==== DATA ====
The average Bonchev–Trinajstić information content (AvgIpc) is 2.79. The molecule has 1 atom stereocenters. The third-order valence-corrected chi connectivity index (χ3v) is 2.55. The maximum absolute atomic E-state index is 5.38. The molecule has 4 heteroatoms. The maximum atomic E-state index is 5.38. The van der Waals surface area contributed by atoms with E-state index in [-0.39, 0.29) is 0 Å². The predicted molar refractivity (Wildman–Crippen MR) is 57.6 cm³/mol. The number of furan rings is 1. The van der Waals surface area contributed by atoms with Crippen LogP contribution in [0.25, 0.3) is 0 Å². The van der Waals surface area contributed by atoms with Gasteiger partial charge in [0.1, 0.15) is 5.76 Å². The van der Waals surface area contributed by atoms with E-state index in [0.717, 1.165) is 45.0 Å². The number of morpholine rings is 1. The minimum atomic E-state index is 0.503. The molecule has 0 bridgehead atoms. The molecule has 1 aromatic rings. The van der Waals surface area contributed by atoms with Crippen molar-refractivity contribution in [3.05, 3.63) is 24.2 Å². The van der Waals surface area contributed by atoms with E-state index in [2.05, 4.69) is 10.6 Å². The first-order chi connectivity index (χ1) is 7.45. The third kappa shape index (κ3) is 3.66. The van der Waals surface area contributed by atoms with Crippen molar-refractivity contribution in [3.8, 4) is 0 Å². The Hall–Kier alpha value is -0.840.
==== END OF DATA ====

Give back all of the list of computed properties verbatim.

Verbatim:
The average Bonchev–Trinajstić information content (AvgIpc) is 2.79. The molecule has 1 atom stereocenters. The third-order valence-corrected chi connectivity index (χ3v) is 2.55. The maximum absolute atomic E-state index is 5.38. The molecule has 4 heteroatoms. The maximum atomic E-state index is 5.38. The van der Waals surface area contributed by atoms with E-state index in [-0.39, 0.29) is 0 Å². The predicted molar refractivity (Wildman–Crippen MR) is 57.6 cm³/mol. The number of furan rings is 1. The van der Waals surface area contributed by atoms with Crippen LogP contribution in [0.25, 0.3) is 0 Å². The van der Waals surface area contributed by atoms with Gasteiger partial charge in [0.1, 0.15) is 5.76 Å². The van der Waals surface area contributed by atoms with E-state index in [0.717, 1.165) is 45.0 Å². The number of morpholine rings is 1. The minimum atomic E-state index is 0.503. The molecule has 0 bridgehead atoms. The molecule has 1 aromatic rings. The van der Waals surface area contributed by atoms with Crippen molar-refractivity contribution in [3.05, 3.63) is 24.2 Å². The van der Waals surface area contributed by atoms with E-state index in [2.05, 4.69) is 10.6 Å². The first-order chi connectivity index (χ1) is 7.45. The third kappa shape index (κ3) is 3.66. The van der Waals surface area contributed by atoms with Crippen molar-refractivity contribution in [3.8, 4) is 0 Å². The Hall–Kier alpha value is -0.840.